Meeting the consensus threshold can prove difficult due to bias of the editing community itself. As reported in Wired, editors who skew left in their edits make 50 percent more contributions than those who skew right. Furthermore, an analysis by American academics showed editors supporting right-leaning views were six times more likely to be sanctioned, thus discouraging their participation. Veteran Wikipedia editors themselves acknowledge that the site’s demographics tend to skew left-wing.
Stacking the deck against conservative outlets even more is that their “reputation” will be judged based off reports by the very same predominantly left-wing media as well as fact-checkers who similarly have a history of bias towards the left. Back in 2017 a lengthy discussion on the reliable sources noticeboard led to a decision barring the Daily Mail from use as a source on Wikipedia. Opposing arguments cited such leftist outlets as the Guardian, ThinkProgress, and the defunct Gawker, as evidence against the outlet. Media predisposed to ignoring conservative media’s successes to focus on its mistakes while downplaying their own failings thus helped decide the conservative outlet’s standing.
In the time since, conservative-leaning sources such as the Daily Caller, the Epoch Times, and Breitbart itself, have been barred in most cases due to strong opposition from predominantly left-wing editors. Similar attempts have been made to have Fox News declared an unreliable source. This eventually caused Fox News to be officially discouraged for politically contentious content as editors stale-mated in a July discussion on whether to declare the outlet unreliable for such content.
The implications of this campaign against conservative media became clear this month when editors initially censored mention of a controversy involving Democratic Presidential nominee Joe Biden’s son Hunter Biden and his foreign business dealings because the reporting was from the New York Post, which was deemed unreliable last month. Fox News reports confirming parts of the Post’s reporting were also excluded because of its own downgraded status and the allegations labeled a conspiracy theory. Reports from left-wing media suggesting, without any real evidence, that the reporting is Russian disinformation have, by contrast, been given significant weight.
Provided one is able to find a source defending a conservative viewpoint that can reasonably pass the threshold for reliability, sometimes only being able to argue for it as a source of attributed opinion rather than fact, another barrier comes up in the form of Wikipedia’s neutrality policy. The neutral point of view in Wikipedia parlance means “representing fairly, proportionately, and, as far as possible, without editorial bias, all of the significant views that have been published by reliable sources on a topic.”
In deciding proportionality of viewpoints the neutrality policy has a section on not giving too much space or “undue weight” to aspects and opinions receiving less reliably-sourced coverage about a subject. Claims of “undue weight” have been used to support a “purge” of reliable sources critical of the Russia hacking narrative at the article on alleged Russian interference in the 2016 election and to justify gutting an article on CNN controversies of many reliably-sourced entries. Last year editors used claims of due weight to keep the Justice Department exonerating Trump on his phone call with Ukrainian President Volodymyr Zelenskiy, which formed the basis of Trump’s impeachment, out of the introduction of the article on the preceding controversy as editors slanted the page in favor of the Democrat position.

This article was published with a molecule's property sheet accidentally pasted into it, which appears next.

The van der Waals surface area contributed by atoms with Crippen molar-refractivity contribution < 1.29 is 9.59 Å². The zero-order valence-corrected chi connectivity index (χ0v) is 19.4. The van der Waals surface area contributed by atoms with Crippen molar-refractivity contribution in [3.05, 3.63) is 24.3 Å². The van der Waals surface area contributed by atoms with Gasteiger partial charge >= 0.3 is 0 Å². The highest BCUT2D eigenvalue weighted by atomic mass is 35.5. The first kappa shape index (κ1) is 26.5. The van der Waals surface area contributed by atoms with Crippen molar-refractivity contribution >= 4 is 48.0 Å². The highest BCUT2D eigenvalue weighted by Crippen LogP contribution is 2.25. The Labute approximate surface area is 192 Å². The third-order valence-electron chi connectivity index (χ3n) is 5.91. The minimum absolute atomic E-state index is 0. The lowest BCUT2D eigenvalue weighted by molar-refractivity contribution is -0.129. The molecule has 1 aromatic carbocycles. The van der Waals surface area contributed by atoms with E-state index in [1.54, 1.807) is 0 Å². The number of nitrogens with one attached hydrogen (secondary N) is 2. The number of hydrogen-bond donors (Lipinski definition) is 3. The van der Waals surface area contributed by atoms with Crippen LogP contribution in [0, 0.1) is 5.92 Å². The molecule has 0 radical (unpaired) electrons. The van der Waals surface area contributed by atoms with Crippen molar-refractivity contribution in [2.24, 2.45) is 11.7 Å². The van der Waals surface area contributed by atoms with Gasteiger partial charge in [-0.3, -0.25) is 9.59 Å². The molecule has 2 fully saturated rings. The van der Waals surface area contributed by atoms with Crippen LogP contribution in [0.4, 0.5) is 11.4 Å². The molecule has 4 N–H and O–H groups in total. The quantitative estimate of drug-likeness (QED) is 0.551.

Editors challenging these moves have often found themselves outnumbered as “consensus” locked in the changes. With far more media outlets willing to advance left-wing viewpoints and all with fewer obstacles to treatment as a reliable source, the due weight standards on Wikipedia favor the left. Analyses of Wikipedia have even shown left-wing outlets are heavily favored on most articles, with the left-wing Guardian being the third most-cited outlet, and are significantly favored on articles about American politicians. For many editors on Wikipedia, this process is defended by suggesting any views or aspects significant enough will be covered by other outlets.
Yet editors have long conceded the possibility that the facts will not always be present in sources meeting their standards for reliability. That is best understood by the slogan “verifiability, not truth” used on the site. It has not been without controversy since the phrase was introduced in late 2004. At one point enshrined in the verifiability and “original research” policies, the “verifiability, not truth” slogan was removed from both following a long 2012 discussion.
Despite formal deprecation, the principle of “verifiability, not truth” remains strong on Wikipedia. Editors even invoked it when arguing for excluding reports confirming the veracity of the recent Biden revelations. Another closely-related and oft-cited principle is that “righting great wrongs” is not the purpose of the site.
One of the strongest examples of how this approach can damage the site’s ability to prevent dissemination of falsehoods is the article on the GamerGate movement for ethics in games journalism. In spite of considerable evidence, Wikipedia’s portrayal of GamerGate follows predominant left-wing media coverage arguing the movement was about harassing women. Sources contradicting this false narrative are deemed unreliable or providing “undue weight” to “fringe” views.
Silicon Valley turning to Wikipedia as its solution to concerns about “fake news” while being unconcerned about its systemic political bias is not surprising given how many of these companies are already stifling conservative voices with these initiatives. Just as left-wing media propagate falsehoods and spin from Wikipedia, the online encyclopedia propagates the same from them in a vicious cycle called citogenesis. It is a phenomenon no less dangerous than any perceived threat from “fake news” sites and “conspiracy theory” videos, one for which Wikipedia’s policies provide no credible safeguards.
T. D. Adler edited Wikipedia as The Devil’s Advocate. He was banned after privately reporting conflict of interest editing by one of the site’s administrators. Due to previous witch-hunts led by mainstream Wikipedians against their critics, Adler writes under an alias.